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  1. #1
    RoadBikeReview Member
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    Question Apollo Gran Tour Twelve Speed--$70?

    I'm a recreational/commuter rider in the market for a lighter bike. I made the mistake of buying a Murray road bike a year ago (never having heard of it since I'm from a different region and not knowing it wouldn't be worth the two hundred dollars I put into it). At this point, the bike is falling apart faster than I can fix it, and I'm tired of wasting my money.

    That being said, I want a new bike but am on a budget. I found this bike on craigslist:



    And thought it was too good to be true.

    It's a Ross Apollo Gran Tour twelve speed, and it's seventy dollars. How good of a bike is this? Is it worth the money being asked for it? I can't find much online about this specific model, so I thought there might be someone on here with some personal experience. Thank you!

  2. #2
    RoadBikeReview Member
    Reputation: High Gear's Avatar
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    You can find something better. If your looking for something lighter, you'll need to find a bike that is made with lighter tubing. At the $75-$100 price range I would be looking at Fuji,Trek,Univega to name a few. Kind of a rule of thumb is to stay away from any stem mounted shifters, foam bar wrap, steel rims and so on. The big thing is to buy a bike that fits.

    Did a quick CL search. Kind of like this:

    univega nuovo sport 18 speed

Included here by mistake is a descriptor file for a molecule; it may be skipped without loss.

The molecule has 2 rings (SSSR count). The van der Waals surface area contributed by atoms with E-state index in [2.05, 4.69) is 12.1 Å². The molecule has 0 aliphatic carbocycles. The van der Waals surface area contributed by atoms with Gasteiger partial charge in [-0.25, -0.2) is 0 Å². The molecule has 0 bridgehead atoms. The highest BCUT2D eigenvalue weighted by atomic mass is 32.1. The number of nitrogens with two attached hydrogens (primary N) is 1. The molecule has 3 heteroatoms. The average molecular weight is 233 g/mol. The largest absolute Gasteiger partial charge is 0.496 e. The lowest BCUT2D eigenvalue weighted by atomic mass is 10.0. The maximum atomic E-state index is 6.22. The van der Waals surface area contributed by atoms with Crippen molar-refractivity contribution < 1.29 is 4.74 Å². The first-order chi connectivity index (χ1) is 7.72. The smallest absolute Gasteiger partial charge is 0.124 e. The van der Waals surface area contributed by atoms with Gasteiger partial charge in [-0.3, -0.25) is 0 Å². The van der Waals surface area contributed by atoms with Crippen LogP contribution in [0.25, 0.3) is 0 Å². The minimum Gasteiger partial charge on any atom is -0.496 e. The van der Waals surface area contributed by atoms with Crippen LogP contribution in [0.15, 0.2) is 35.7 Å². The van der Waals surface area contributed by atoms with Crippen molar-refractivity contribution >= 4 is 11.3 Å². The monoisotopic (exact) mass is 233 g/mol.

Or even better! Miele men's 14 speed CHEAP! I will deliver!
    Last edited by High Gear; 05-05-2012 at 02:18 PM.
    Can't chrome carbon.
    Yes, you can call me a slightly opinionated retrogrouch.

    "Keep your eyes on the road and your hands upon the bars"

  3. #3
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    Reputation: Kuma601's Avatar
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    How much are you comfortable spending? That helps us make suggestions.

  4. #4
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    I'm looking to spend up to $120.

  5. #5
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    Reputation: Reynolds531's Avatar
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    Quote Originally Posted by shaylapr View Post
    I'm looking to spend up to $120.
    Where do you live? I have a Panasonic DX 2000, double butted Chrome moly frame, forged dropouts, upgraded to 7 speed index shifting that my son has outgrown. It is about the same size as the bike pictured. I'd sell it for $100 but don't want to ship it. I'm near St. Louis.

    Definitely add Panasonic to your list of brands. Panasonic also made some nice bikes for Schwinn.

    Look for bikes with double butted chrome moly frames, forged dropouts, and aluminum rims. After that it's all about condition. Depending on where you live, you may need to up your budget.

    I'd avoid the Apollo Gran Tour
    Lugged Steel Treks

  6. #6
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    To their credit, Ross did make some very nice road bikes in the 1980s. The Ross Mt. Whitney in the early 1980s was also a very nice mountain bike. This bike, though, is just standard fare for recreational riders looking for something to ride around the neighborhood. Not bad if you can ride it like it is without spending anything on it, until something better comes along. Something better might be a 1980s Japanese road bike, or even a Schwinn from the eighties, since they were also very good. You could also take a look at hybrid style bikes from the early nineties, since they can provide good value. Try to find something with butted chrome molybdenum frame tubing, alloy rims, and decent components. Stem mounted shifters and safety levers attached to the brakes indicate an entry-level type bike. Build quality is a separate issue, since they can still be good, serviceable bikes that are well made. Whatever you do, make sure the bike is the correct fit for you. If it is the wrong size for you, it is the wrong bike for you. You can find plenty of information on bike fitting through online searches.

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